A chronic illness such as rheumatoid arthritis (RA) can be a game changer. The rules you’ve lived with may suddenly be cast to the side. Your playbook no longer serves you as you find yourself waiting, wondering, and worrying about how best to proceed.
What are the rules for getting through your days when energy wanes, pain casts a long, dark shadow, and you have nothing left for anyone, including yourself? How do you make peace with the changes that a chronic illness demands in so many aspects of your life? By accepting and understanding the nature of change, your condition and its demands, and shifting into a new mindset, you can rewrite the rulebook.
I recently watched Miss Fisher’s Murder Mysteries, a television series about a 1920s Australian socialite who solves murders in an elegant and expeditious manner. What struck me most about Phryne Fisher is that she is a rule-breaker extraordinaire, especially when you consider the expectations society placed on women during that time period. Perhaps you can channel your own Phryne Fisher to forge a new way of be-ing. RA will do it for you, so why not get ahead of the game?
Rules prevent chaos. They help maintain order and provide a template to help you function in the circles you move within: your family, friends, colleagues, community, and even your country. Rick Phillips, who has RA and diabetes, left some of his self-management rules on my blog. He says, “Driving is always iffy. Blood sugar going up or down will usually mean I have to relinquish the wheel.” He poignantly adds, “Long walks might be romantic, but not if you have to carry me.”
Hard-and-fast rules can lead you down the wrong path—a path that is riddled with “shoulds” which, when not accomplished, scatter bad feelings like garbage. Encounter too many of those bad feelings and you elicit the stress response, with cortisol leading the charge. In a study that found a link between psychological stress, disease, and inflammation, Sheldon Cohen, Ph.D., of Carnegie Mellon University explains, “Inflammation is partly regulated by the hormone cortisol and when cortisol is not allowed to serve this function, inflammation can get out of control.’”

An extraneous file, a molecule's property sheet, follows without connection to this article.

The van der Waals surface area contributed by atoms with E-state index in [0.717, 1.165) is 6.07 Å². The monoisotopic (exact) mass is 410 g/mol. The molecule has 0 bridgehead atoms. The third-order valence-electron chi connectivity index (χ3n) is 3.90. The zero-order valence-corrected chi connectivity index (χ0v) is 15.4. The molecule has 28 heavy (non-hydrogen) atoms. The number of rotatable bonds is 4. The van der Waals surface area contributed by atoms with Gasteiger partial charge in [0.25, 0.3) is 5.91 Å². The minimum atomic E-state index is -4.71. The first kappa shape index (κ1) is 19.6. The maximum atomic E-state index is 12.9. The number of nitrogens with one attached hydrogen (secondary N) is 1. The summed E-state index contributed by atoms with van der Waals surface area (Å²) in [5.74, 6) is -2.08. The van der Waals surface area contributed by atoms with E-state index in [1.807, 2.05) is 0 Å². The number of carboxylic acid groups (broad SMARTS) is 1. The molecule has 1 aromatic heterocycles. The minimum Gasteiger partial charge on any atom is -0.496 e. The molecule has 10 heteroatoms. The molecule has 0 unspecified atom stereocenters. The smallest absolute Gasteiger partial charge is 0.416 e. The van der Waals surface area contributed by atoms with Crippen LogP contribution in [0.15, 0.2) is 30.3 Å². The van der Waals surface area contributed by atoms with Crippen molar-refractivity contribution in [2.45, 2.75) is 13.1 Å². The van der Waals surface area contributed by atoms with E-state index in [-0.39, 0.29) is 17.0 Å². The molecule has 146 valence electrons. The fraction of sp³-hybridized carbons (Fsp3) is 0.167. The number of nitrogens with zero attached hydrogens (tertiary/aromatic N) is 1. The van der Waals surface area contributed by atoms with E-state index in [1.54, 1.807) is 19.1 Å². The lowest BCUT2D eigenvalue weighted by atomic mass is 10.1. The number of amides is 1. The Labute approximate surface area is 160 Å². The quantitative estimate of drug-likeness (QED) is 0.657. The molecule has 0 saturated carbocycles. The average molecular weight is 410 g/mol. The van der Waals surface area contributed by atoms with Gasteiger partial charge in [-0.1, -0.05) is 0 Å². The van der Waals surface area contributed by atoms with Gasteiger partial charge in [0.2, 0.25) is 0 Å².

On my blog, Amanda wrote, “All rules are out the window, old ones anyways. It’s a full-time job managing chronic illness.”
If the rules no longer apply, how do you move through your life with RA? I prefer to have guidelines: best practices for RA that include strategies that allow for flexibility in thinking and being, even when my body feels less than flexible.
Some of my guidelines include:
1. Engage in quality conversation with myself. I ask myself, what do I need, versus what I want. I discuss how to trust myself and listen to my body. There’s a paradox when it comes to RA and physical activity: There are times when the last thing I feel like doing is moving, but what I find is that movement and exercise help me feel better.
Listening to my body also includes having the right to say no. No, when my energy turns to dust. No, when I have too much on my plate. No, when I need time to regroup or to simply do nothing. But sometimes, when I am so tired I can barely breathe, an outing is just the thing to oxygenate my life. It brings me out of my vacuum and back into the world where the colors are brighter, the sounds clearer, and my pain greatly diminished. Another paradox.
2. Rummage around in my toolbox. To get the job done properly, a carpenter uses a variety of tools. RA can force you into a reconstruction of your life. I have a toolbox filled with emotional, mental, and physical tools that help me build a life.
3. Be open, curious, and optimistic. These are skills that help me put one, sometimes sore, foot in front of the other. Optimism is good for you and your RA.
4. Express gratitude. This helps to shift the focus from the pain and disability to a more productive way of being. It is also a potent way to address stress.
5. Remember that I am not a robot. In other words, I am not wholly dependent on my programming. I make choices. I make mistakes. I learn, change, and grow.
6. Recognize that I have RA, but it doesn’t have me.
Rules or guidelines? What is the best way for you to move through your life with a chronic illness?
See more helpful articles:
Self-Care is Not Selfish
How to Get Support for Chronic Illness When Your Family Lives Far Away
Setting Boundaries in Health Care